Interview: Le Pen Decries Third-World Immigration
| STRASBOURG, FRANCE
JEAN-MARIE LE PEN does not look like a man facing a censure vote from his parliamentary colleagues - for the fourth time. The request from the French Ministry of Justice to lift his parliamentary immunity so that legal action could be taken against him for allegedly racist remarks would be voted down. But, interviewed a day before the Oct. 17 vote, the leader of France's National Front seemed to welcome the controversy.
``The media have waged a veritable war against me,'' he said. ``And this war didn't stop me. One could even say it helped me to have influence with the people.''
He rejects the label ``extremist'': ``The term `extreme right' is a term used by our adversaries. But we are not extremists. Our movement has existed since 1963, and our program is republican and democratic.... We think the nation is the best defense of liberty. We are opposed to all internationalism and cosmopolitanism.
``This has made us resolute enemies of immigration coming from the third world. We think that each people must find in its own native land ... the means of its own development.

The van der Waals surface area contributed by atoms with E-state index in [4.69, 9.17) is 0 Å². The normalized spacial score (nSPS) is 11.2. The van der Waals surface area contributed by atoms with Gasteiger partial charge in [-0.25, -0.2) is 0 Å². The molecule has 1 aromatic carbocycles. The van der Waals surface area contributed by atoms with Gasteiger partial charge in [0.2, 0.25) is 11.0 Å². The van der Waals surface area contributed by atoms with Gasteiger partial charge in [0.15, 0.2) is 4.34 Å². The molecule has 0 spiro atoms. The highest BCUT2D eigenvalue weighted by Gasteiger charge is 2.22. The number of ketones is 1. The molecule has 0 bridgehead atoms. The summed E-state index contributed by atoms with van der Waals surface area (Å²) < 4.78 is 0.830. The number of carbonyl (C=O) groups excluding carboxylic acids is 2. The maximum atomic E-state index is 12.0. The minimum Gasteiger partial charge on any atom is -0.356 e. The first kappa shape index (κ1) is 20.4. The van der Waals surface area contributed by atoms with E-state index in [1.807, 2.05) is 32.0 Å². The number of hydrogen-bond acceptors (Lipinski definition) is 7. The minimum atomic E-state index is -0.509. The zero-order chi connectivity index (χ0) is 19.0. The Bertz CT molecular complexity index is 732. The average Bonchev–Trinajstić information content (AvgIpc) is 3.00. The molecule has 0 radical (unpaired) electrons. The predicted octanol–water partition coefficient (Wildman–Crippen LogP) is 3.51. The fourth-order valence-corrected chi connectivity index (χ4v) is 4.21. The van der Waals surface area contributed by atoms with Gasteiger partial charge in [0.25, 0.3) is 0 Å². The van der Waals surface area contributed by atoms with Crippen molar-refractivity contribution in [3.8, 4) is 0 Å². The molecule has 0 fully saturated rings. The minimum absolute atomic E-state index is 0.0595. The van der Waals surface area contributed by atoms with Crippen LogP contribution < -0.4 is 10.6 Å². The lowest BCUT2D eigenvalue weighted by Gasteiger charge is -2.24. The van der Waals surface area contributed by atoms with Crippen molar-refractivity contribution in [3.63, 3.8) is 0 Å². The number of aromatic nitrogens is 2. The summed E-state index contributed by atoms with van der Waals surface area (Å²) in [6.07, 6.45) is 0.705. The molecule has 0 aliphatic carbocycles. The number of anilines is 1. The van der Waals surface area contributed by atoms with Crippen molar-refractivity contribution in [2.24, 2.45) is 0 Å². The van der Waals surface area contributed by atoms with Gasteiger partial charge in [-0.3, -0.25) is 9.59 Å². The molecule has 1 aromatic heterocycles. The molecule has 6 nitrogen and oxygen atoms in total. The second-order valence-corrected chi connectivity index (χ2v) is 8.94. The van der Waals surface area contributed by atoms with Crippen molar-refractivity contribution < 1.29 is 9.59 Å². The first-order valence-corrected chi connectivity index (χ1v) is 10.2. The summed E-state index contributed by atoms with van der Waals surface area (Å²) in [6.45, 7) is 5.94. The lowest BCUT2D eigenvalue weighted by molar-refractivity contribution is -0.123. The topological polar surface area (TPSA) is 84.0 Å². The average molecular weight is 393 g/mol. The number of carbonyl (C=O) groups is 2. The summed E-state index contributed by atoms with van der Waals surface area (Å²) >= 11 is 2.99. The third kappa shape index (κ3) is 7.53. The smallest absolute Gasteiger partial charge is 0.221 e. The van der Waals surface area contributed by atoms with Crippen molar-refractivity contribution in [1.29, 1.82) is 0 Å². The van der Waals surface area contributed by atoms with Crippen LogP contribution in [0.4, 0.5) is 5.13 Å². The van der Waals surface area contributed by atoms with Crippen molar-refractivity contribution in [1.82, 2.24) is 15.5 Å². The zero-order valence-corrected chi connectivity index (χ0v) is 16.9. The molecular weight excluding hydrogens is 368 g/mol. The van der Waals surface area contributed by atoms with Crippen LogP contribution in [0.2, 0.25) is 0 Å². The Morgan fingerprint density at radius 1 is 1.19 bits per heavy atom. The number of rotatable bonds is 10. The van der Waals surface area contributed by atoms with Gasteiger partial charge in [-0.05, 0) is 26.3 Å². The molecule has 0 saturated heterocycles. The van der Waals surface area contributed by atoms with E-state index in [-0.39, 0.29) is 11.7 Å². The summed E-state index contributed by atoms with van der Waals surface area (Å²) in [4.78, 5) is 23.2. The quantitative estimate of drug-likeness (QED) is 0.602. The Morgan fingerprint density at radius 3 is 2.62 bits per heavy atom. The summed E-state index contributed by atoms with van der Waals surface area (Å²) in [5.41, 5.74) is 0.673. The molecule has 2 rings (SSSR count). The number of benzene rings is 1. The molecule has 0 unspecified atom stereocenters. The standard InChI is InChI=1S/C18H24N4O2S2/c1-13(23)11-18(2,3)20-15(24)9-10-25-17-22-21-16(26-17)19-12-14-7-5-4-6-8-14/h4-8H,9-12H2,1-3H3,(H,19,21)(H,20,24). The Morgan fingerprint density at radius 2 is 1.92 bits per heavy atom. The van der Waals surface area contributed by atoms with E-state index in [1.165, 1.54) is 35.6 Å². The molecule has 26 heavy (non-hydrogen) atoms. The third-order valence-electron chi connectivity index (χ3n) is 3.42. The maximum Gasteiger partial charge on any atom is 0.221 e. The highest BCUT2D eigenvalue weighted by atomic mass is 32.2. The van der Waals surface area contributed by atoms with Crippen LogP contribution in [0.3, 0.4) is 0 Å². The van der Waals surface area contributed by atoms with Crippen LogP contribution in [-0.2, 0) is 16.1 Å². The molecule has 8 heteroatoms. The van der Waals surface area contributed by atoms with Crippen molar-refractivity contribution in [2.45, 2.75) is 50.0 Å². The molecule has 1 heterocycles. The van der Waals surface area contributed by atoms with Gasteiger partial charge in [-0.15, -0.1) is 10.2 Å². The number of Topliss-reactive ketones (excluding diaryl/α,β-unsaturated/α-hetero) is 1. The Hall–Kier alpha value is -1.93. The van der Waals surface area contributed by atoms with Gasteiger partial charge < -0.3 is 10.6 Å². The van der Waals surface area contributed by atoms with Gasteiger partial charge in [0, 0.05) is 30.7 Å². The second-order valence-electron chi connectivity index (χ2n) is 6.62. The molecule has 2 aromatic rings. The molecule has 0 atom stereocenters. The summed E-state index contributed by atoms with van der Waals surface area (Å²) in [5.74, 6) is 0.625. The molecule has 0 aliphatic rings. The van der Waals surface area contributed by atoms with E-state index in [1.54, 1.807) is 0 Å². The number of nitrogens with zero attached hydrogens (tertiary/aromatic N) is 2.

He also rejects the term ``rascist'':
``Each people has a duty to preserve its own cultural identity. I love my daughter more than my cousin, my cousin more than my neighbor. My neighbor more than a stranger, and a stranger more than an enemy. But that isn't to say that I hate my neighbor.''
The National Front rejects the idea that ``mixing the races is a sign of progress,'' he says. ``Take the case of Israel: After 2,000 years, these people aren't integrated. Even in the United States, at best there is only cohabitation among major ethnic groups. There is not real integration except at the margins.''
Le Pen won 14.4 percent of the vote when he ran for president in 1988 and 11.8 percent of the vote in the 1989 elections for the European Parliament. Voters in exit polls cited fear of immigration, crime, and unemployment as reasons for their vote.
Activists in the city of Strasbourg (where the National Front has gained ground in recent elections) and in the European Parliament have found the Le Pen formula difficult to beat.
Lawyer Raphael Nisand has been working with the International League Against Racism and Anti-Semitism to support the legal rights of immigrants. He reluctantly describes Le Pen as setting the agenda for French political life. ``If there were a recipe for thwarting him, I would have used it.''
Many Le Pen supporters in prosperous Alsace are ``voters who think the past was better,'' he says. ``Those who admire Germany's stature and economic power. They say, `Germany got rid of the Turks and now they've come here. To be strong, we must do the same.'''